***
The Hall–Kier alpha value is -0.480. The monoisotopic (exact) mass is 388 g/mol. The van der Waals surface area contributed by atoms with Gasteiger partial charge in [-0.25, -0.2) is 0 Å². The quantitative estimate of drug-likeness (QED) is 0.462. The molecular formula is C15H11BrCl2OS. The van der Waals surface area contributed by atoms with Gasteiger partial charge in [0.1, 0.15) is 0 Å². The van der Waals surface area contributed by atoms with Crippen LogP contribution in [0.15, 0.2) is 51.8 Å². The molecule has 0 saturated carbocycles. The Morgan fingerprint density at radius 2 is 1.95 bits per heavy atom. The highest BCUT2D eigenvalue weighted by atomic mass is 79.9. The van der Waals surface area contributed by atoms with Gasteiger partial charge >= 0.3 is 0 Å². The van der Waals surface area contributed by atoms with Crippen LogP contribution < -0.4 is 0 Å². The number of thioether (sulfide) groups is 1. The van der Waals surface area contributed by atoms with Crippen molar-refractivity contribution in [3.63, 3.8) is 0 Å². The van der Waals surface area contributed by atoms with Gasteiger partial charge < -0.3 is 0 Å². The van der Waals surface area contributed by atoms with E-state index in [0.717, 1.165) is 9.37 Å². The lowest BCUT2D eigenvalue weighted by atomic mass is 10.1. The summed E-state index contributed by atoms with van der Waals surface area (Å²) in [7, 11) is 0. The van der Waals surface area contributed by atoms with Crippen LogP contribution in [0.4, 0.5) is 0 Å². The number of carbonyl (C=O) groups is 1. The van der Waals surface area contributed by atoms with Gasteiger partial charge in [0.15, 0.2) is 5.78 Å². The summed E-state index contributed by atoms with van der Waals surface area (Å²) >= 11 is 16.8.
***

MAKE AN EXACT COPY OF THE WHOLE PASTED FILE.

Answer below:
The Hall–Kier alpha value is -0.480. The monoisotopic (exact) mass is 388 g/mol. The van der Waals surface area contributed by atoms with Gasteiger partial charge in [-0.25, -0.2) is 0 Å². The quantitative estimate of drug-likeness (QED) is 0.462. The molecular formula is C15H11BrCl2OS. The van der Waals surface area contributed by atoms with Gasteiger partial charge in [0.1, 0.15) is 0 Å². The van der Waals surface area contributed by atoms with Crippen LogP contribution in [0.15, 0.2) is 51.8 Å². The molecule has 0 saturated carbocycles. The Morgan fingerprint density at radius 2 is 1.95 bits per heavy atom. The highest BCUT2D eigenvalue weighted by atomic mass is 79.9. The van der Waals surface area contributed by atoms with Gasteiger partial charge >= 0.3 is 0 Å². The van der Waals surface area contributed by atoms with Crippen LogP contribution < -0.4 is 0 Å². The number of thioether (sulfide) groups is 1. The van der Waals surface area contributed by atoms with Crippen molar-refractivity contribution in [3.63, 3.8) is 0 Å². The van der Waals surface area contributed by atoms with Gasteiger partial charge < -0.3 is 0 Å². The van der Waals surface area contributed by atoms with E-state index in [0.717, 1.165) is 9.37 Å². The lowest BCUT2D eigenvalue weighted by atomic mass is 10.1. The summed E-state index contributed by atoms with van der Waals surface area (Å²) in [7, 11) is 0. The van der Waals surface area contributed by atoms with Crippen LogP contribution in [0.4, 0.5) is 0 Å². The number of carbonyl (C=O) groups is 1. The van der Waals surface area contributed by atoms with Gasteiger partial charge in [0.15, 0.2) is 5.78 Å². The summed E-state index contributed by atoms with van der Waals surface area (Å²) >= 11 is 16.8.